Duluth can see the finish line for new mountain bike trail

Mountain biker
A mountain biker celebrates the completion of phase one of the Duluth Traverse mountain bike trail on Aug 15, 2014.
Dan Kraker / MPR News

A planned 100-mile long single-track mountain bike trail spanning the city of Duluth will be about 75 percent complete by the end of the summer.

City leaders and biking groups on Friday celebrated completion of the first phase of the Duluth Traverse trail system. When complete, the trail will consist of five trail hubs linked by a trail spanning 26 miles along the city's steep hills.

"It's recognizing what the city of Duluth has to offer that other communities across the nation can't," Duluth Mayor Don Ness said. "We have all this green space, we have this wonderful topography."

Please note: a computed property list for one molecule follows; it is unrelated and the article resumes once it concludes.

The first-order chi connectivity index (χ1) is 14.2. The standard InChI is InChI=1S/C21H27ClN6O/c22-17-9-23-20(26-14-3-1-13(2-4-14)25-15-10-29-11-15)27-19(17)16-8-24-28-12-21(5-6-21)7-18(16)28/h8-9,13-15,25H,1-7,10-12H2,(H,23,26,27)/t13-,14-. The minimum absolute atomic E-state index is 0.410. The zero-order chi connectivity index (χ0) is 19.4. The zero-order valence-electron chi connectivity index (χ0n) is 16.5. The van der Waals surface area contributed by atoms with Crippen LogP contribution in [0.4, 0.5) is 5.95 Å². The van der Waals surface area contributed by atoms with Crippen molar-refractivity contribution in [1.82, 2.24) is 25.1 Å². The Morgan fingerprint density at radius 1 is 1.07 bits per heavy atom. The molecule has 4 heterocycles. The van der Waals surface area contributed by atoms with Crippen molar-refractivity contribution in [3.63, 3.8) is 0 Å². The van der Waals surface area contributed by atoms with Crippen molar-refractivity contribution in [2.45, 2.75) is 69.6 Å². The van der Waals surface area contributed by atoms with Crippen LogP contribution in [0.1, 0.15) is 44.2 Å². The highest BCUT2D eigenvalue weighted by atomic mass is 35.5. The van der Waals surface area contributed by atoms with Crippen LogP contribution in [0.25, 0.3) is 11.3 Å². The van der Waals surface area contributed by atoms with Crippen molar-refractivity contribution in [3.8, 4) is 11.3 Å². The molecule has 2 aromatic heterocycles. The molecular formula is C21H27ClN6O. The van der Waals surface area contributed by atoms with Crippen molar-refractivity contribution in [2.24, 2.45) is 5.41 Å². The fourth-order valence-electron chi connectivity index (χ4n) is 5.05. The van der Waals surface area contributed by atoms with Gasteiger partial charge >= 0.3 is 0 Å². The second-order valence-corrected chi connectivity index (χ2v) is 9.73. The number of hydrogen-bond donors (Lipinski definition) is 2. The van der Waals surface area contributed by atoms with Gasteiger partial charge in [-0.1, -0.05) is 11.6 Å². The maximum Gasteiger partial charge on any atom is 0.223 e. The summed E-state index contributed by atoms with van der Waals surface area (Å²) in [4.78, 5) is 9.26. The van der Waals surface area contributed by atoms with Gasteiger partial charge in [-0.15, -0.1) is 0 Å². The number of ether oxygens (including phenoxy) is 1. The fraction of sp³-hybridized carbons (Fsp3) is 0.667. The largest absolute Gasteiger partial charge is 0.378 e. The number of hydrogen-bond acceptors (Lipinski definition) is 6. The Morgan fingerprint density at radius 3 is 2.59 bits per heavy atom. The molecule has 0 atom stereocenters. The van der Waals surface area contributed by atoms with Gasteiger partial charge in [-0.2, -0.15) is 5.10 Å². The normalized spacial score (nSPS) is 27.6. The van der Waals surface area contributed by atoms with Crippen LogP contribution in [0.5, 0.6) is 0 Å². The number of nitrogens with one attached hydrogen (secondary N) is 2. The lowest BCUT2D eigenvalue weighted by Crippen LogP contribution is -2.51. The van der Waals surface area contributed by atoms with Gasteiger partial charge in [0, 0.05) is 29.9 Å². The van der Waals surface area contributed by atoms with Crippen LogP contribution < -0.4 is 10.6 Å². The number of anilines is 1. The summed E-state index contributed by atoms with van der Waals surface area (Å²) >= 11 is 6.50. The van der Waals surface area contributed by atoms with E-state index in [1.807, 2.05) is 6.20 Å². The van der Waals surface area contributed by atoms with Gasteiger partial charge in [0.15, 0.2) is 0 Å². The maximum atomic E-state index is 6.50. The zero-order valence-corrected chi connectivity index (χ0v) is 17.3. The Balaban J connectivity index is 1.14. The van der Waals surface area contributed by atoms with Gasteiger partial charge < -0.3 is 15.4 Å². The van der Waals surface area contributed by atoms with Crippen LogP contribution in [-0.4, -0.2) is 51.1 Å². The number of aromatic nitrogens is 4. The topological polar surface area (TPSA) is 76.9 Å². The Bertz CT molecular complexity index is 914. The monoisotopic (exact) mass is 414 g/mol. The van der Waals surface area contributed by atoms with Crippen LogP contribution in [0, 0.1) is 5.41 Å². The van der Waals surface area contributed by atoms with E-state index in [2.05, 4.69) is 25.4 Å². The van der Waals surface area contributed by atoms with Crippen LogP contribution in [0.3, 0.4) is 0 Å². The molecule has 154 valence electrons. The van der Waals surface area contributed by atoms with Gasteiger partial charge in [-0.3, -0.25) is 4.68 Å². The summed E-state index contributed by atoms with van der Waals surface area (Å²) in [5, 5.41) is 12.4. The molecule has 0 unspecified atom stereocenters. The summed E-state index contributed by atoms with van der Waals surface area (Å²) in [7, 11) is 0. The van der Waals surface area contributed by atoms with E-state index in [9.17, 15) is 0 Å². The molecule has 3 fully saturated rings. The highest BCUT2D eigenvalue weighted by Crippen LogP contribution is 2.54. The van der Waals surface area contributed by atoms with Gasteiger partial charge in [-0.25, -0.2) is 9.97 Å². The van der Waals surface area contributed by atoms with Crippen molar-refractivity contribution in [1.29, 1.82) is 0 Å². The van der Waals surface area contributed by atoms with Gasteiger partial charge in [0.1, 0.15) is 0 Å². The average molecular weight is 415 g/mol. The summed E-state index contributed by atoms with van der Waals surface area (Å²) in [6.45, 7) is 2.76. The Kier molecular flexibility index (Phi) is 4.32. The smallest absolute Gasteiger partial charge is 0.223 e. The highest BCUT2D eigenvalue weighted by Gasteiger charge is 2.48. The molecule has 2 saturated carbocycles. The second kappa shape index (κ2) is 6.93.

Ness has also argued the trails help attract entrepreneurial talent to Duluth.

Adam Sundberg and Don Ness
Adam Sundberg, Chair of the Cyclists of Gitchee Gumee Shores (COGGS), discussed the Duluth Traverse mountain bike trail on Aug 15, 2014 at a new section of the trail along Mission Creek in far west Duluth, as Duluth Mayor Don Ness and mountain bikers looked on.
Dan Kraker / MPR News

The trail is expected to cost around $3 million to complete. The city is investing $100,000 annually in the project. Federal grants and a $250,000 state grant are also funding construction. About 20 miles of new trail are being built this summer. Planners expect the system to be 90 percent complete by the end of 2015.

Organizers envision Duluth as a mountain bike destination in the Upper Midwest, along with other biking hot spots, including Copper Harbor in Michigan's Upper Peninsula, the Hayward-Cable area in northwest Wisconsin, and the Cuyuna Country State Recreation Area near Brainerd, Minnesota.

"You can fly into Duluth, stay in Duluth, but then you can travel to these other regional centers as well," said Hansi Johnson with the Minnesota Land Trust, which is helping develop outdoor recreation opportunities in Duluth. "It's not a competition against these other places, it's about tying them all together, becoming a hub."

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